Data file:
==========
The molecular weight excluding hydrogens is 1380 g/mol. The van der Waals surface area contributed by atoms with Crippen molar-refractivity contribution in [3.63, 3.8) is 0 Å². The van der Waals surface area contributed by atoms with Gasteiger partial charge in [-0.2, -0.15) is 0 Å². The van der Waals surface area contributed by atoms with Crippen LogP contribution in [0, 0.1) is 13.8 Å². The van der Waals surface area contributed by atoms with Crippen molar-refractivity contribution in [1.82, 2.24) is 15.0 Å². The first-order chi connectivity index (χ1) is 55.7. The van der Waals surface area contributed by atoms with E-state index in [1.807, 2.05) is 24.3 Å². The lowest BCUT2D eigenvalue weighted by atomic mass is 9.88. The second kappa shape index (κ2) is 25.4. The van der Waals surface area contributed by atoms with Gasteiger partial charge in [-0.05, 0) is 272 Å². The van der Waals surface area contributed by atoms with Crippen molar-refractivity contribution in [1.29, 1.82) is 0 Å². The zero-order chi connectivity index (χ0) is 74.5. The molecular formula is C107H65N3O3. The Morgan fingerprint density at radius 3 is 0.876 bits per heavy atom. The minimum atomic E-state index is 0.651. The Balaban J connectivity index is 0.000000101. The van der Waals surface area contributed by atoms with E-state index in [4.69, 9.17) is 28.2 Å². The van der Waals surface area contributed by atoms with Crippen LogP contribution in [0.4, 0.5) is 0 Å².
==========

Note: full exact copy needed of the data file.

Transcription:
The molecular weight excluding hydrogens is 1380 g/mol. The van der Waals surface area contributed by atoms with Crippen molar-refractivity contribution in [3.63, 3.8) is 0 Å². The van der Waals surface area contributed by atoms with Gasteiger partial charge in [-0.2, -0.15) is 0 Å². The van der Waals surface area contributed by atoms with Crippen LogP contribution in [0, 0.1) is 13.8 Å². The van der Waals surface area contributed by atoms with Crippen molar-refractivity contribution in [1.82, 2.24) is 15.0 Å². The first-order chi connectivity index (χ1) is 55.7. The van der Waals surface area contributed by atoms with E-state index in [1.807, 2.05) is 24.3 Å². The lowest BCUT2D eigenvalue weighted by atomic mass is 9.88. The second kappa shape index (κ2) is 25.4. The van der Waals surface area contributed by atoms with Gasteiger partial charge in [-0.05, 0) is 272 Å². The van der Waals surface area contributed by atoms with Crippen molar-refractivity contribution in [1.29, 1.82) is 0 Å². The zero-order chi connectivity index (χ0) is 74.5. The molecular formula is C107H65N3O3. The Morgan fingerprint density at radius 3 is 0.876 bits per heavy atom. The minimum atomic E-state index is 0.651. The Balaban J connectivity index is 0.000000101. The van der Waals surface area contributed by atoms with E-state index in [4.69, 9.17) is 28.2 Å². The van der Waals surface area contributed by atoms with Crippen LogP contribution in [0.4, 0.5) is 0 Å².